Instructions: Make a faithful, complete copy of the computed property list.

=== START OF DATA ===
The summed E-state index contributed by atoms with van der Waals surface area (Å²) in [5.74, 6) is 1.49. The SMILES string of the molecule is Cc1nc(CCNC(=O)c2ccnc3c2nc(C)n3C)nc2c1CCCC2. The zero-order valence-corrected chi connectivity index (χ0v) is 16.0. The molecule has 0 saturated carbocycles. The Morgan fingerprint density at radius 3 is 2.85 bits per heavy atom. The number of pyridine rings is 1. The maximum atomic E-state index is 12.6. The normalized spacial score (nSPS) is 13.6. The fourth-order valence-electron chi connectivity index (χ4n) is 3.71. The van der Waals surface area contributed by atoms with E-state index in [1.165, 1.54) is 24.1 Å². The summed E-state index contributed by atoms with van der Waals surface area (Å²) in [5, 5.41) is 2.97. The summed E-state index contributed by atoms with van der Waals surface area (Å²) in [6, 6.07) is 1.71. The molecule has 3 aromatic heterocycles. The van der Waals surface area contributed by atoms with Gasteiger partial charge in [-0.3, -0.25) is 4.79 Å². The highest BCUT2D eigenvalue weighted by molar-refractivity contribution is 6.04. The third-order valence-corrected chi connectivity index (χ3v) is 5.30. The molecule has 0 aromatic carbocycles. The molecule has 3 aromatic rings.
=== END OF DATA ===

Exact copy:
The summed E-state index contributed by atoms with van der Waals surface area (Å²) in [5.74, 6) is 1.49. The SMILES string of the molecule is Cc1nc(CCNC(=O)c2ccnc3c2nc(C)n3C)nc2c1CCCC2. The zero-order valence-corrected chi connectivity index (χ0v) is 16.0. The molecule has 0 saturated carbocycles. The Morgan fingerprint density at radius 3 is 2.85 bits per heavy atom. The number of pyridine rings is 1. The maximum atomic E-state index is 12.6. The normalized spacial score (nSPS) is 13.6. The fourth-order valence-electron chi connectivity index (χ4n) is 3.71. The van der Waals surface area contributed by atoms with E-state index in [1.165, 1.54) is 24.1 Å². The summed E-state index contributed by atoms with van der Waals surface area (Å²) in [5, 5.41) is 2.97. The summed E-state index contributed by atoms with van der Waals surface area (Å²) in [6, 6.07) is 1.71. The molecule has 3 aromatic heterocycles. The van der Waals surface area contributed by atoms with Gasteiger partial charge in [-0.3, -0.25) is 4.79 Å². The highest BCUT2D eigenvalue weighted by molar-refractivity contribution is 6.04. The third-order valence-corrected chi connectivity index (χ3v) is 5.30. The molecule has 0 aromatic carbocycles. The molecule has 3 aromatic rings.